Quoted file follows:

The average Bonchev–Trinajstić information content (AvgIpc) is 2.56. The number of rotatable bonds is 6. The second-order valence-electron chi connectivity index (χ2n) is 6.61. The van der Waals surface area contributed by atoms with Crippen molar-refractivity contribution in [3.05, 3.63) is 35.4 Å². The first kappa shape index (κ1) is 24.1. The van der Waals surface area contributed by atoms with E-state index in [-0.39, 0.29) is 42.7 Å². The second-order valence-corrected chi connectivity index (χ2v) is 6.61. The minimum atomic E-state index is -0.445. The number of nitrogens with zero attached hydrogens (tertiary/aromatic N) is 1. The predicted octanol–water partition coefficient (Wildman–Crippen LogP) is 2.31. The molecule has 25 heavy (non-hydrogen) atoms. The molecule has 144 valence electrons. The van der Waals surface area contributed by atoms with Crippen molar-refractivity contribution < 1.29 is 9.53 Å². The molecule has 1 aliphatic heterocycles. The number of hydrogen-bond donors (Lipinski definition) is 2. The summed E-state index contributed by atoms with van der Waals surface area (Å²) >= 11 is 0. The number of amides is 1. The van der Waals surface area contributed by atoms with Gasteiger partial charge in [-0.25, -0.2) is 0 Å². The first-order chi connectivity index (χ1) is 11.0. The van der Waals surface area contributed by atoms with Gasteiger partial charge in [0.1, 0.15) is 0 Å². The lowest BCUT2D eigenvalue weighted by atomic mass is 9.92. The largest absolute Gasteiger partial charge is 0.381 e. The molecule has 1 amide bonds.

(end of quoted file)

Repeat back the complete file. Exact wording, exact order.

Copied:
The average Bonchev–Trinajstić information content (AvgIpc) is 2.56. The number of rotatable bonds is 6. The second-order valence-electron chi connectivity index (χ2n) is 6.61. The van der Waals surface area contributed by atoms with Crippen molar-refractivity contribution in [3.05, 3.63) is 35.4 Å². The first kappa shape index (κ1) is 24.1. The van der Waals surface area contributed by atoms with E-state index in [-0.39, 0.29) is 42.7 Å². The second-order valence-corrected chi connectivity index (χ2v) is 6.61. The minimum atomic E-state index is -0.445. The number of nitrogens with zero attached hydrogens (tertiary/aromatic N) is 1. The predicted octanol–water partition coefficient (Wildman–Crippen LogP) is 2.31. The molecule has 25 heavy (non-hydrogen) atoms. The molecule has 144 valence electrons. The van der Waals surface area contributed by atoms with Crippen molar-refractivity contribution < 1.29 is 9.53 Å². The molecule has 1 aliphatic heterocycles. The number of hydrogen-bond donors (Lipinski definition) is 2. The summed E-state index contributed by atoms with van der Waals surface area (Å²) >= 11 is 0. The number of amides is 1. The van der Waals surface area contributed by atoms with Gasteiger partial charge in [-0.25, -0.2) is 0 Å². The first-order chi connectivity index (χ1) is 11.0. The van der Waals surface area contributed by atoms with Gasteiger partial charge in [0.1, 0.15) is 0 Å². The lowest BCUT2D eigenvalue weighted by atomic mass is 9.92. The largest absolute Gasteiger partial charge is 0.381 e. The molecule has 1 amide bonds.